BYOD or ‘Bring Your Own Device’ is a relatively new opportunity that has arisen, due to the fact that even the largest corporation can struggle to keep up with the constant rate of technological change, providing state-of-the-art devices to all their employees and their often diverse roles. Technically, BYOD has been around for decades on a small scale but it has now proliferated to a mainstream audience due to low-cost smartphones, Tablets, and data speeds that are on par with fixed-line broadband.
In years gone by, you couldn't exactly sneak a PC into the office as you can a Tablet or smartphone. Connecting to the network and corporate data assets was impossible without IT support. Today, with web-enabled internal systems, and wireless spots all over a company campus, it's easy.
Very often, the devices employees have at home or in their pockets are far more powerful than those provided for them by the enterprise, So what if you as an employee have an ancient feature phone issued to you at work that runs on an old Symbian or BlackBerry OS, and your company phone doesn't do much else other than email? The result is frustration.
So what happens if you try and get your company's IT department to accept and adapt to your devices? The results are additional costs, delays, and confusion. This scenario is particularly relevant to the burgeoning number of flexible home- and field-working generation of employees, who may well toil away outside of company hours, and therefore, probably outside of IT department operating hours.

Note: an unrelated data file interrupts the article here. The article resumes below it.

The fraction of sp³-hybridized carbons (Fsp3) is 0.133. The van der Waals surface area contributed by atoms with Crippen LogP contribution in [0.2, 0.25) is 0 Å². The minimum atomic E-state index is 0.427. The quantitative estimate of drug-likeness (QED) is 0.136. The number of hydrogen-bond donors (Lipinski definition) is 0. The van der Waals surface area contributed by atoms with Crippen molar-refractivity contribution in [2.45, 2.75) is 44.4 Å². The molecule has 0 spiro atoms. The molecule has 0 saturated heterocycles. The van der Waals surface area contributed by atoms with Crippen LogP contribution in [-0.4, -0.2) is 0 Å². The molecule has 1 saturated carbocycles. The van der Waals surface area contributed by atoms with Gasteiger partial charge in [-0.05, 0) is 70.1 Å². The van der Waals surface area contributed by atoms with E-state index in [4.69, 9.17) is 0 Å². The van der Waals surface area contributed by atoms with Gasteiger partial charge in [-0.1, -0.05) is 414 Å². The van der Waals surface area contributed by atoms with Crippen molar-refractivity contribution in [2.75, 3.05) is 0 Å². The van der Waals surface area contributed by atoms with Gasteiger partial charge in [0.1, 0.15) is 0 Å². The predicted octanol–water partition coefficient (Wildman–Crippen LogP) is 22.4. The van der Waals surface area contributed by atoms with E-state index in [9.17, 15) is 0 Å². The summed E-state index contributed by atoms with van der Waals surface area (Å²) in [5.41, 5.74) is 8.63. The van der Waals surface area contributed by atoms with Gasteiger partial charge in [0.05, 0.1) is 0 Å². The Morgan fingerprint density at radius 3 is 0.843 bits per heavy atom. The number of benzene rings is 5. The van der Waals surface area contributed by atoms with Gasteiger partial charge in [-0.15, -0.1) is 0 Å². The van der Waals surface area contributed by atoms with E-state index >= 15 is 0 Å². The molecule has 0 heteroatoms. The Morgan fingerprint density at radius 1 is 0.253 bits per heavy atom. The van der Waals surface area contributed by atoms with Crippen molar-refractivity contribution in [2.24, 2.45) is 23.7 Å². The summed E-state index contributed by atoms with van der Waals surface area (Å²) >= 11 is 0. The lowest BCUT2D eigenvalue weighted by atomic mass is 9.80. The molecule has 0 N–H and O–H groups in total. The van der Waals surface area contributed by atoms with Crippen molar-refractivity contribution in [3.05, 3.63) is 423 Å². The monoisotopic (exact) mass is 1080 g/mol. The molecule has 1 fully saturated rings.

The standard objection to the idea of BYOD has been security, but with improved systems and the growth of the cloud, security, while still a big concern, need not be insurmountable. Critics of the strategy also claim that people may do things with their own equipment they wouldn't consider doing with a company phone or laptop. Companies thinking of this sort of change must also take into account the fact that friends and family often have access to personal devices, opening up more potential security risks.
There are corporations out there that do offer a BYOD package, acknowledging that existing systems were far too limiting, for example, if you wanted to use more. They encourage their people to buy their own devices and access their work remotely from home or on the go. The benefits are clear - under the new system the IT support staff are more likely to be free to do other critical work. Understandably, in this enlightened age, work/life balance is another driving factor - employees can use these systems from anywhere, enabling those who wish to focus on work at home to do so in a more relaxed fashion.
There are other business models where an opportunity is given to the employee to buy their own devices. Perhaps an allowance provided to buy a standard model, with the employee offered the chance to upgrade at their own cost. Unsurprisingly, it appears that most employees love having the freedom to choose the smartphone or tablet they carry with them.
On the whole, however, it is evident that most corporate IT departments are ill-equipped to deal with this growing trend of employees using their personal devices for work. Instead of saying "no" and fighting with users, IT departments should embrace this change, looking at policy, platforms, and practises that will help them manage expectations and address critical issues like security and data protection. It is heartening to see more suppliers tackle the supply-side of this problem by providing enterprise mobile device management platforms and solutions. The ball is in IT's court.
Sarat Pediredla is managing director of mobile marketing agency, hedgehog lab